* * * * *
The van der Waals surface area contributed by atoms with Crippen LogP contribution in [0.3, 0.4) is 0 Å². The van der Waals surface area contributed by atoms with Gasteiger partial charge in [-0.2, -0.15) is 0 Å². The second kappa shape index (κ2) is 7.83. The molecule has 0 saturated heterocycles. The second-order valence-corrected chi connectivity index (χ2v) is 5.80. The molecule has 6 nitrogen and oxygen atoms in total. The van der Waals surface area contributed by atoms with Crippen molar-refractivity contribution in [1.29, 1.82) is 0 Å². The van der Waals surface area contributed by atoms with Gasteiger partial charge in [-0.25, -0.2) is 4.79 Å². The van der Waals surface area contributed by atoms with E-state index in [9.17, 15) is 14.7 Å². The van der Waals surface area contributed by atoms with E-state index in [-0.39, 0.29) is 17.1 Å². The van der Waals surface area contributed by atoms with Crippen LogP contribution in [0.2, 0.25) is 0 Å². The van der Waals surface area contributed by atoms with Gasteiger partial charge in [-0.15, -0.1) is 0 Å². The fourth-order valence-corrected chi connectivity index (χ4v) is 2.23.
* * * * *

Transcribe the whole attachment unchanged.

The van der Waals surface area contributed by atoms with Crippen LogP contribution in [0.3, 0.4) is 0 Å². The van der Waals surface area contributed by atoms with Gasteiger partial charge in [-0.2, -0.15) is 0 Å². The second kappa shape index (κ2) is 7.83. The molecule has 0 saturated heterocycles. The second-order valence-corrected chi connectivity index (χ2v) is 5.80. The molecule has 6 nitrogen and oxygen atoms in total. The van der Waals surface area contributed by atoms with Crippen molar-refractivity contribution in [1.29, 1.82) is 0 Å². The van der Waals surface area contributed by atoms with Gasteiger partial charge in [-0.25, -0.2) is 4.79 Å². The van der Waals surface area contributed by atoms with E-state index in [9.17, 15) is 14.7 Å². The van der Waals surface area contributed by atoms with E-state index in [-0.39, 0.29) is 17.1 Å². The van der Waals surface area contributed by atoms with Crippen LogP contribution in [0.2, 0.25) is 0 Å². The van der Waals surface area contributed by atoms with Gasteiger partial charge in [-0.15, -0.1) is 0 Å². The fourth-order valence-corrected chi connectivity index (χ4v) is 2.23.